The end result is that players can look at the talents, adjust the balance of modeled talents if they want, and adjust the priority of unmodeled talents to their liking. An unmodeled talent would get scaled in value to the best (multi-point) modeled talent, multiplied by the user's priority, and possibly adjusted again based on whether the affected spells are part of the rotation. The user gets direct control over the talent tree (setting Flame Throwing to high pretty much ensure it will be taken in any fire build), Kavan has a much easier time with modeling (he only has to worry about what spells are affected by a talent, rather than exactly how much DPS/survival/utility it provides under contrived fight circumstances).
And, let's face it... players are irrational. Maybe Magic Absorbtion is a shitty talent, but they really want it so they can brag about having over 600 FR for Sapphiron. This method is easier to do, and it gives players more direct control of their talents... just like locking equipment when doing the optimizer.
For Frost Warding the effect on Ice Armor is modeled. Use of Fire/Frost Wards is not modeled so that part of the talent has no impact.
While I'm not completely comfortable with the above suggestion you do bring a very good point. At the end what it boils down to is that optimizer tends to pick up any dps increasing talents no matter how minor they are. Maybe what we really need is an option to specify how many points should be put into non-modeled/partially modeled talents. That way you force the optimizer not to use modeled but low dps talents and you're free to rearrange those leftover talents as you see fit.
I don't think you can do a method where you just 'set leftover points'. The issue is that unlocking later tiers requires minimum investments... if you have a strong DPS talent next to a strong utility talent, no setting of 'free points' will allow the optimizer to know to skip the DPS talent to leave points for the utility talent.
A player needs to be able to prioritize specific talents. And the Optimizer needs to be able to assign a value to utility talents. I think giving a fake 'DPS' value to utility talents is the proper solution that keeps the optimizer simple. And allowing players to set the weights of different utility talents (I need Flame Throwing, but Burning Determination is a waste) gives them control over their spec without making the Optimizer worthless.
If you set 'free points' then I don't see how the optimizer can ensure that the RIGHT points are free. Points have to be available at a specific tier for the player to be able to pick the utility points they want, and for a tightly optimized spec (such as is common right now, since mages have to go 18 into arcane to reach TtW) that's often not possible. On the other hand, you don't want a player flat out assigning points, because then you can't show them possibilities that they just made impossible... such as choosing utility points that make TtW unreachable, so they don't even realize what they are missing.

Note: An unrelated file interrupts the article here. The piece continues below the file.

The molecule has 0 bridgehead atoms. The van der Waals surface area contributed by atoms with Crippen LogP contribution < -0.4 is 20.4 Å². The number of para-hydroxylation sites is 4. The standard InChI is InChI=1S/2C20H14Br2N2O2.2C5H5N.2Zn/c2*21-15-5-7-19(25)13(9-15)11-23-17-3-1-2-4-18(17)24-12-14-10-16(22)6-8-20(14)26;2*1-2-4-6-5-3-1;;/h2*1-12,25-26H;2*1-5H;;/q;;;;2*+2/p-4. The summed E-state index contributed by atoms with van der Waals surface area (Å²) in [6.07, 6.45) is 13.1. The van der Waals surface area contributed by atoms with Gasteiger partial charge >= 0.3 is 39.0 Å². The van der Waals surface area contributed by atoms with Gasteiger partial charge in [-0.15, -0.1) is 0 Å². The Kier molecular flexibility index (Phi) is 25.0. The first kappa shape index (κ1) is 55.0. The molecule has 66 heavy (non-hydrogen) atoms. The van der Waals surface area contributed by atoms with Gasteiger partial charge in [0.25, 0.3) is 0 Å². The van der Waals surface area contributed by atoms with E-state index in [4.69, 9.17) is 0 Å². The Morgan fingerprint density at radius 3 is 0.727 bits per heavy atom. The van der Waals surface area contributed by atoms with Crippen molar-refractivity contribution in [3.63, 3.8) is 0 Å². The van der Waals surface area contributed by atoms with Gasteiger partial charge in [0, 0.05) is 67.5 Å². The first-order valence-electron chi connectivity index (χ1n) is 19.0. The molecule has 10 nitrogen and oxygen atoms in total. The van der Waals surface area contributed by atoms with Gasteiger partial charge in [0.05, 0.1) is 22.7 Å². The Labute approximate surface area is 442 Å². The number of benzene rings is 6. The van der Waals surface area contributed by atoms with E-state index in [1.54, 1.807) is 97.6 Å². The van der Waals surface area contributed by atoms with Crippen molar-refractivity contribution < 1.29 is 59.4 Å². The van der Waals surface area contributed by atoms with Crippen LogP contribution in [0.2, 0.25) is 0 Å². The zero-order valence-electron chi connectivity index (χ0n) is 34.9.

Even utility talents need to be weighted, so they can be looked at fairly by the optimizer. The user should influence the choice (even to the point of making certain utility talents so attractive that the optimizer will almost certainly take them), but flat out choosing talents that the optimizer must work around is just as sub-par as when players select specific gear+gems for the equipment optimizer.
It's very expensive to change gear, so it makes sense to allow players to lock the gems in gear... even now, regemming with blues, it can cost 300g to regem an item, and there are many players who won't do that for a mere 5dps increase. But for talents, it's one 50g cost and you can change the entire thing, so it does not make sense to set hard rules about talents that absolutely cannot be overridden. Allowing the optimizer to reach a little farther, to get an unexpected improvement, is the whole point of using it.
While giving the user complete control over value of talents would be ideal, I'm not sure I want to invest time in developing gui for it. For now the talent tree nondps free points requirements seem to do a good enough job from what I tested.
I was doing some quick checking for an 80 second sarth 3d 10 man run and it appears that FB and FFB spec dps go to zero when molten fury uptime is less than 40 secs with heroism enabled on 2.2.0b6. Please let me know if if you can't recreate this and i'll upload my talents and character file.
Kavan, I manually added Flare of the Heavens and correctly set its stats to 120 crit and 850 spell power/10 seconds. I assumed it was a 10% proc, so I used the 5th Spell Power (10 sec) field, just as Sundial uses. It appears to model it correctly as far as DPS listed for the item is concerned, but when I bring up the Sequence Reconstruction chart, it doesn't show it anywhere on there. It lists it at the top with a highlight color, but it doesn't show its actual use anywhere during the fight.
I know it's being calculated, and I know that On Use effects (such as Scale of Fates) are shown in Sequence Reconstruction for their duration of use, but are on cast procs not modeled like this?